From ArchiTech Gallery:
Chicago has many iconic buildings but none is so instantly recognizable worldwide as the riverside complex of Bertrand Goldberg's Marina City.
The sculptural aspect of the matched towers is so breathtaking, and its siting at the edge of the river so startling that it creates an unmatched visual image of Chicago.
In describing the tower plan in a 1959 speech at the start of building, Goldberg insisted that it wasn't cylindrical, rather, it was "...the organization of a tremendous sunflower - where the core is the center of the flower and each of the bays emanating from the core are very much - both in shape and in organization - like the petal of a flower."
He ended his speech with this: "Marina City has been called revolutionary, but I do not believe along with Corbusier that things are revolutionized by making revolutions. The revolution lies in the solution of existing problems."
In a parallel to today's expressionistic architecture by Gehry and Calatrava, the construction of Marina City made Goldberg a superstar of modern architecture and opened up contemporary building to include "Baroque Modernism."
"Marina City" opens in a commercial exhibit of drawings from the 1960 and 1965 original designs as well as its 1995 remodeling for the House of Blues. Photographs and blueprints will also be exhibited for sale. The exhibition opens Friday, June 5th to Saturday, August 29th, 2009.
This year has been the "Mid-Century" period for ArchiTech. I started it with industrial design drawings by Henry Glass and others in the preceding "Future Perfect" and will end it in the fall by showcasing some of Frank Lloyd Wright's Mid-Century works. For this Summer show, only Goldberg's Marina City had enough Moxie to match the others.
When I moved here for post graduate work in 1974 (there, now you know how old I am), Marina City's interiors still looked like sets from "Goldfinger." Sadly, they been homogenized by the real estate firm that owns it into a conservative gray/beige fog. But the bones are still there. The exterior "plaza," never more than an asphalt podium with potential, is still waiting for improvement. Its "House of Blues" tenant has energized the area but the "olde timey" restaurant pavilion built in the 90s has been an aesthetic cancer in need of a scalpel. Stat!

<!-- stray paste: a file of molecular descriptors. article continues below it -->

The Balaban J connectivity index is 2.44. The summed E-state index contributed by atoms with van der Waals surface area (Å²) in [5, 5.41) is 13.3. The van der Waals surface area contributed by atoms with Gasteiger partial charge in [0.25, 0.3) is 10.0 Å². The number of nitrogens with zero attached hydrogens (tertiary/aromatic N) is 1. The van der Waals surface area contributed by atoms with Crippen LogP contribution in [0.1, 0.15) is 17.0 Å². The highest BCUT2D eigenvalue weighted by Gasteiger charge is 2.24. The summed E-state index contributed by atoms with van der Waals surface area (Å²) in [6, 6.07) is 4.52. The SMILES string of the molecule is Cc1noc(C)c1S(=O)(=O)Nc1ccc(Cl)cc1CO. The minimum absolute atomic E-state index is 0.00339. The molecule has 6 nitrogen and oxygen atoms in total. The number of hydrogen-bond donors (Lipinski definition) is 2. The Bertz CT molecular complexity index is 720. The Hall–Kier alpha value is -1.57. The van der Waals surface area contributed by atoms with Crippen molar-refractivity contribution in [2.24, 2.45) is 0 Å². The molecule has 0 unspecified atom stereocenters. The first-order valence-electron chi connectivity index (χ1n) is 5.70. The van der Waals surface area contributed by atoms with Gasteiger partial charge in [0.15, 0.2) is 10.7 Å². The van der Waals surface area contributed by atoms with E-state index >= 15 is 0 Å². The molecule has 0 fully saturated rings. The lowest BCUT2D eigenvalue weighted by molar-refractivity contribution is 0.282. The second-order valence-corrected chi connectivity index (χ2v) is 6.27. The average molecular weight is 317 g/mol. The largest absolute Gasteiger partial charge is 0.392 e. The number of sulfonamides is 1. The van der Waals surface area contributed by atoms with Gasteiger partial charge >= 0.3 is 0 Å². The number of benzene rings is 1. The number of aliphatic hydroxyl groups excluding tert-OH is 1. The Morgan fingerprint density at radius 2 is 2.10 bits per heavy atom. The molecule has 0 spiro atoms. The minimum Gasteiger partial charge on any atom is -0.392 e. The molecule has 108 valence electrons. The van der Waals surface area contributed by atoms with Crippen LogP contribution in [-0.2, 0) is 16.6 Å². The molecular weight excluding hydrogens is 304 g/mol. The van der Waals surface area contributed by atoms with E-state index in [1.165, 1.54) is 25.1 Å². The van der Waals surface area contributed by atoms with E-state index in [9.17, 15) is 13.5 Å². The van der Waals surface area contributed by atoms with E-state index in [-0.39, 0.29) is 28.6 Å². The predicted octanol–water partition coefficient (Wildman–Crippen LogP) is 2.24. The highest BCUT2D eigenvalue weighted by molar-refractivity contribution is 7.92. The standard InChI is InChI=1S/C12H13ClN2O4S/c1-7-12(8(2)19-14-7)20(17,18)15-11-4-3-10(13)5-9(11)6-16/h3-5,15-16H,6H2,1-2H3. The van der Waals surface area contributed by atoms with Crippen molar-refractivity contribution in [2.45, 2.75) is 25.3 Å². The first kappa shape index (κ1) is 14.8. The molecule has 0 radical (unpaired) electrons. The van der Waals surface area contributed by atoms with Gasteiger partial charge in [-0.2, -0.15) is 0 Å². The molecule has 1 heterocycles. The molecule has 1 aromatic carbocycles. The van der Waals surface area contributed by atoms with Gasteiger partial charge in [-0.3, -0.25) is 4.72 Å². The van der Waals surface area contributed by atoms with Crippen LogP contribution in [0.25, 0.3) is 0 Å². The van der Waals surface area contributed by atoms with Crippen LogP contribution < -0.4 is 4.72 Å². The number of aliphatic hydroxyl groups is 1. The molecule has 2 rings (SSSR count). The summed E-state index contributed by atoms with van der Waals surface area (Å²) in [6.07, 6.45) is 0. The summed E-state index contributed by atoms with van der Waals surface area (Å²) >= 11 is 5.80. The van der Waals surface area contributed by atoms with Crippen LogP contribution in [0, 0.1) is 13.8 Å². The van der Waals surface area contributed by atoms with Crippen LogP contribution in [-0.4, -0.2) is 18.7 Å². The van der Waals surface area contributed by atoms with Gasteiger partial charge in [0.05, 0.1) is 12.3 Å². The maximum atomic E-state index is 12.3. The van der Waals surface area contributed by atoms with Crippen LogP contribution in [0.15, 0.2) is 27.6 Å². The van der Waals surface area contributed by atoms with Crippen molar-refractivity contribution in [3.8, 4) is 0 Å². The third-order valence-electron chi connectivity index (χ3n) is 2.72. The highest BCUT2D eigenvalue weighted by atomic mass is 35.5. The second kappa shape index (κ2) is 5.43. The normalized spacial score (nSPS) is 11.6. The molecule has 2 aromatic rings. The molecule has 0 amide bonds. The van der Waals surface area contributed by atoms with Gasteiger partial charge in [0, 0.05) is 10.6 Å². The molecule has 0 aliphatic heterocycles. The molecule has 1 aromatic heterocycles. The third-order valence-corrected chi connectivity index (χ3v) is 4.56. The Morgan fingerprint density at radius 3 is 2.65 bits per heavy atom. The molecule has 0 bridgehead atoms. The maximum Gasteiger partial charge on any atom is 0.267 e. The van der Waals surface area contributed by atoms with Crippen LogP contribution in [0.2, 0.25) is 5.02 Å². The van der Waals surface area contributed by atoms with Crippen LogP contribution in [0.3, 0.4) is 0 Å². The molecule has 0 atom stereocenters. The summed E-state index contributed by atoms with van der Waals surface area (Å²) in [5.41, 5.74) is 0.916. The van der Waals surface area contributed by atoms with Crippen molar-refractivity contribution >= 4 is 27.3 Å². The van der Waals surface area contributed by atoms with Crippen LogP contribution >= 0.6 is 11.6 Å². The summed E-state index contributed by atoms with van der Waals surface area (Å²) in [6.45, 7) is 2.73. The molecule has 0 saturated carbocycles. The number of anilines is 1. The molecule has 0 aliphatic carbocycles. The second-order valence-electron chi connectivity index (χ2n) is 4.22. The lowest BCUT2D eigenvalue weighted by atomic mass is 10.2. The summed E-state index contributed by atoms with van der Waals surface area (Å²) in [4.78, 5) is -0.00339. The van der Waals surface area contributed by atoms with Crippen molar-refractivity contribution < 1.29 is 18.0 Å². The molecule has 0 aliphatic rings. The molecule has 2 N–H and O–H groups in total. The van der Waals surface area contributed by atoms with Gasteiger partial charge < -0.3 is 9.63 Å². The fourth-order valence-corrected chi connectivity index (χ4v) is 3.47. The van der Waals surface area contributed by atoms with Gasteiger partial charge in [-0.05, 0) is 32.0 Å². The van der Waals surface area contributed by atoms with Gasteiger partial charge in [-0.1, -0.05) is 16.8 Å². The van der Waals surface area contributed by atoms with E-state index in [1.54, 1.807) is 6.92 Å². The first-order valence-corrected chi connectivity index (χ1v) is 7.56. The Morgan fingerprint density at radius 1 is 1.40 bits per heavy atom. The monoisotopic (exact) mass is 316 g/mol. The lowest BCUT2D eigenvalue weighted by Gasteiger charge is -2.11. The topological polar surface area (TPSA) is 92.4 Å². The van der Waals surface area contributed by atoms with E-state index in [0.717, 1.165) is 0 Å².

In short, the entire complex has turned into performance art that is greater than the sum total of its various components. But it's architecture that (don't look too closely) endures. Whatever the various condo owners inflict (think Astroturf and Weber grills littering the terraces), pedestrians looking up at the monumental columns of concrete will cancel out. Errant strings of Christmas lights on the railings may make a purist gag but the delight of those city views from apartments can only give a tenant the "frisson" of the true urban dweller.
In 1995, Goldberg was at the tail end of his wondrous career and given the job to redesign the theater structure into a new home for the House of Blues. Strangely, his early design affixed a "Classical" temple portico onto its eastern front! Monumental pilasters edged the streetside end of the saddle shaped building. The interior eventually received a classical opera house motif but, thankfully, the exterior remains untouched. The exhibition here shows the designs for those possibilities as well as the materials Goldberg used for his "show and tell" lectures in the early 1960s.
One of my favorites in this exhibition is a 1965 lineprint of a section through the theater with a 1995 marker sketch of the new balconies on transparent tissue floating over it. It's like time traveling over 30 years.
Though the exhibition is likely to be too cerebral for some viewers who like their design drawings to at least be "pretty," I think of architectural art as a dance between art and science. This show wears a lab coat.